The Swedish Government officially recognized Palestine as a state on Thursday, in a move that has greatly angered Israel.
Following the early October announcement that Sweden would recognize Palestine as a state, made by Prime Minister Stefan Lofven in his inaugural address to Parliament, the Israel’s Foreign Ministry summoned the Swedish Ambassador to Israel in order to share their discontent.
At the time the Ambassador reassured the Foreign Ministry that recognition would come at a significantly later date and likely after peace negotiations took place.
In response to the decision, Israel’s Foreign Ministry recalled Israeli Ambassador to Sweden Issac Bachman.
Sweden’s Minister of Foreign affairs, Margot Wallstrom, told Dagens Nyheter news that recognition has been put off long enough.
“Today’s recognition is a contribution to a better future for a region that has for too long been characterized by frozen negotiations, destruction and frustration,” she said. “Some will state this decision comes too soon. I am afraid, rather, that it is too late.”
Wallstrom claimed that the decision was not only altruistic, but in Israel’s best interest. “The purpose of the Swedish recognition is to contribute to the goal of Israel and Palestine living side by side in peaceful coexistence. It’s an important step that confirms the right of Palestinians to self-determination.”
Sweden’s traditionally close ties with the State of Israel has now become complicated by the desire of the new government to create equally close ties with the Palestinians.
Palestinian leadership have continued to seek unilateral statehood in the West Bank and the blockaded Gaza Strip, with Jerusalem as their capital. They have sought to sidestep stalled peace talks by lobbying foreign powers to recognize their sovereignty claim, and thereby circumventing having to deal with Israel.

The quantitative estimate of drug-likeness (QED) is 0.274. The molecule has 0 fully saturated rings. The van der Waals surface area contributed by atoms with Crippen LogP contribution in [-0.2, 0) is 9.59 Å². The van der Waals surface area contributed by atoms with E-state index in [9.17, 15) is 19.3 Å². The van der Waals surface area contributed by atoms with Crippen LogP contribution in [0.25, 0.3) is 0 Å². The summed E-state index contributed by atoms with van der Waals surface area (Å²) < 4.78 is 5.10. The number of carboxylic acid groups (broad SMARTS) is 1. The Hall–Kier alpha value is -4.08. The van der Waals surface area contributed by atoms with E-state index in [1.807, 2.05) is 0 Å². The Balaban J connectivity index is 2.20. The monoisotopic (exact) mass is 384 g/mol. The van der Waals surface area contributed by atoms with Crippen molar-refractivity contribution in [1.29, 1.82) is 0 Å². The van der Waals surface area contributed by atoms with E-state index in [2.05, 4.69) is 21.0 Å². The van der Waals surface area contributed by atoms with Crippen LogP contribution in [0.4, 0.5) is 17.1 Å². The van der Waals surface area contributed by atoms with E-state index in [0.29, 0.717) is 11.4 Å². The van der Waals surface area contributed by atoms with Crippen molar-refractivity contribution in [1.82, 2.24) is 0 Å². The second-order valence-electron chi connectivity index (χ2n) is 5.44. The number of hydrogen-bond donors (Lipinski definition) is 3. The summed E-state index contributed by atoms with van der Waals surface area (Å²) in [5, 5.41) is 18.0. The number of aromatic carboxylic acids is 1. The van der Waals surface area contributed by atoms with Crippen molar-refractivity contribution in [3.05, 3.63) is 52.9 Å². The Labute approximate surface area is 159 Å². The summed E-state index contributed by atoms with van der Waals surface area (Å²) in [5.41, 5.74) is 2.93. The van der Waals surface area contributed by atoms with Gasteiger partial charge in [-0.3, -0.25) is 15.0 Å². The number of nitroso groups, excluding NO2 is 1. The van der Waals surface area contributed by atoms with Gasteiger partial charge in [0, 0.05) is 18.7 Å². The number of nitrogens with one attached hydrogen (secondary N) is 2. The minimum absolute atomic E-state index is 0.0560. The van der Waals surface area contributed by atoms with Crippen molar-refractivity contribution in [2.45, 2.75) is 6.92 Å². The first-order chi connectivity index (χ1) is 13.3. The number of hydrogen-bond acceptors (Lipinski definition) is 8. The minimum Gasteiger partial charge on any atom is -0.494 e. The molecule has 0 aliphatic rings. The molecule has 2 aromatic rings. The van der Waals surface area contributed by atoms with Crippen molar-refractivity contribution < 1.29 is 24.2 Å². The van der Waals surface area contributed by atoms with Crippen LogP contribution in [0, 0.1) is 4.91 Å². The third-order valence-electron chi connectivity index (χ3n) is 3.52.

In 2012, the UN General Assembly approved a de facto recognition of the state of Palestine. However, the EU and most of the EU countries have yet to give any sort of official recognition.
“EU members confirmed in 2009 their readiness to recognize the state of Palestine when it was appropriate,” Wallstrom said. “We are now ready to take the lead. We hope this can show the way for others.”
Wallstrom explained that despite the fact that Palestinian authorities do not have full control of their land and the country and do not have fixed borders, Palestine fulfilled the criteria in international law for recognition.
Israel has publicly protested the move. Israel’s Foreign Minister, Avigdor Liberman, in a statement communicated by his office, slammed Sweden’s decision.
“The decision by the Swedish government to recognize a Palestinian state is an unfortunate decision which strengthens radical elements and Palestinian recalcitrance. Such measures only serve to bolster the Palestinians’ unrealistic demands and delay an agreement. The only way to reach an arrangement between Israel and the Palestinians is for the parties to conduct sincere negotiations,” Liberman stated.
Liberman then proceeded to fire back at the Swedish government on a more personal level.
“It is unfortunate,” said Lieberman, “that the Swedish government chose to adopt a declarative measure that can cause much damage and bring no benefit. The Swedish government must understand that relations in the Middle East are more complex than one of Ikea’s flat-pack pieces of furniture, and would do well to act with greater sensitivity and responsibility.”
Sweden’s neighbors have not been quick to follow the example set by the Swedish government. At a press conference at a summit of the leaders of Scandinavian countries and the Baltic States in Stockholm on Wednesday, Danish Prime Minister Helle Thorning-Schmidt said her country would not recognize Palestine at this stage.
“We also support a two-state solution, but we have chosen another direction and we stand by that,” she said.
Norwegian Prime Minister Erna Solberg also said that Norway would not recognize Palestine before an Israeli-Palestinian peace agreement was reached.
A total of 134 countries have recognized Palestine before Sweden. Hungary, Poland and Slovakia all recognized Palestine before joining the EU.